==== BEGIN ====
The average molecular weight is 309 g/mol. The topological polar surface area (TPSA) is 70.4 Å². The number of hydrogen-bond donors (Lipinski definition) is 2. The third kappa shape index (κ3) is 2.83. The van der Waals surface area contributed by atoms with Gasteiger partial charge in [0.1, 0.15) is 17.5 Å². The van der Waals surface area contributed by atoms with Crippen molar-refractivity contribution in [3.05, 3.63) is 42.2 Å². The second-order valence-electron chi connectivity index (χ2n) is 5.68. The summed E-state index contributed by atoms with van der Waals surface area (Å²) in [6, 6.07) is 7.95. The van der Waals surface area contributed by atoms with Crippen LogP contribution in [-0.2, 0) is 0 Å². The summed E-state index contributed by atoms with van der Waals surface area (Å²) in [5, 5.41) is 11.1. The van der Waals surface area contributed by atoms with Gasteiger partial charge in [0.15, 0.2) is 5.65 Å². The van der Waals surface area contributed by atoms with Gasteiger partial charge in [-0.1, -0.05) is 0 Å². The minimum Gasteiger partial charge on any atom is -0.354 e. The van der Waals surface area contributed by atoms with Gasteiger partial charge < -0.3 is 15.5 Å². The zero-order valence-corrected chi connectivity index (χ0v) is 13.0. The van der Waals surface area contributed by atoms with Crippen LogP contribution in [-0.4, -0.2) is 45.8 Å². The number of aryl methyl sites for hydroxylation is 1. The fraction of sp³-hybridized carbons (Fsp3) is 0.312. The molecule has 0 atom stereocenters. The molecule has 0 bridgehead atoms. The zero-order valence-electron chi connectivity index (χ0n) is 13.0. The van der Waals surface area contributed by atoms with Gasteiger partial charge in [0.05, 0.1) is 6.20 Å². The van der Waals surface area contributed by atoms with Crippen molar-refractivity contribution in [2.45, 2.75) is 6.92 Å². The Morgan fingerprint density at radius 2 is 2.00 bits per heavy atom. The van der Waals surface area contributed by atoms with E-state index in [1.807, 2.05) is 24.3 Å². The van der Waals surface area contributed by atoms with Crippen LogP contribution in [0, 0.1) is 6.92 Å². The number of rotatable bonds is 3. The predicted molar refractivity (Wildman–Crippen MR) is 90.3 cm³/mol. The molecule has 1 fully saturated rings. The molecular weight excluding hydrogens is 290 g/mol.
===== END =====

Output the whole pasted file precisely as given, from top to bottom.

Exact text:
The average molecular weight is 309 g/mol. The topological polar surface area (TPSA) is 70.4 Å². The number of hydrogen-bond donors (Lipinski definition) is 2. The third kappa shape index (κ3) is 2.83. The van der Waals surface area contributed by atoms with Gasteiger partial charge in [0.1, 0.15) is 17.5 Å². The van der Waals surface area contributed by atoms with Crippen molar-refractivity contribution in [3.05, 3.63) is 42.2 Å². The second-order valence-electron chi connectivity index (χ2n) is 5.68. The summed E-state index contributed by atoms with van der Waals surface area (Å²) in [6, 6.07) is 7.95. The van der Waals surface area contributed by atoms with Crippen LogP contribution in [-0.2, 0) is 0 Å². The summed E-state index contributed by atoms with van der Waals surface area (Å²) in [5, 5.41) is 11.1. The van der Waals surface area contributed by atoms with Gasteiger partial charge in [0.15, 0.2) is 5.65 Å². The van der Waals surface area contributed by atoms with Gasteiger partial charge in [-0.1, -0.05) is 0 Å². The minimum Gasteiger partial charge on any atom is -0.354 e. The van der Waals surface area contributed by atoms with Gasteiger partial charge < -0.3 is 15.5 Å². The zero-order valence-corrected chi connectivity index (χ0v) is 13.0. The van der Waals surface area contributed by atoms with Crippen LogP contribution in [-0.4, -0.2) is 45.8 Å². The number of aryl methyl sites for hydroxylation is 1. The fraction of sp³-hybridized carbons (Fsp3) is 0.312. The molecule has 0 atom stereocenters. The molecule has 0 bridgehead atoms. The zero-order valence-electron chi connectivity index (χ0n) is 13.0. The van der Waals surface area contributed by atoms with Gasteiger partial charge in [0.05, 0.1) is 6.20 Å². The van der Waals surface area contributed by atoms with Crippen molar-refractivity contribution in [2.45, 2.75) is 6.92 Å². The Morgan fingerprint density at radius 2 is 2.00 bits per heavy atom. The van der Waals surface area contributed by atoms with E-state index in [1.807, 2.05) is 24.3 Å². The van der Waals surface area contributed by atoms with Crippen LogP contribution in [0, 0.1) is 6.92 Å². The number of rotatable bonds is 3. The predicted molar refractivity (Wildman–Crippen MR) is 90.3 cm³/mol. The molecule has 1 fully saturated rings. The molecular weight excluding hydrogens is 290 g/mol.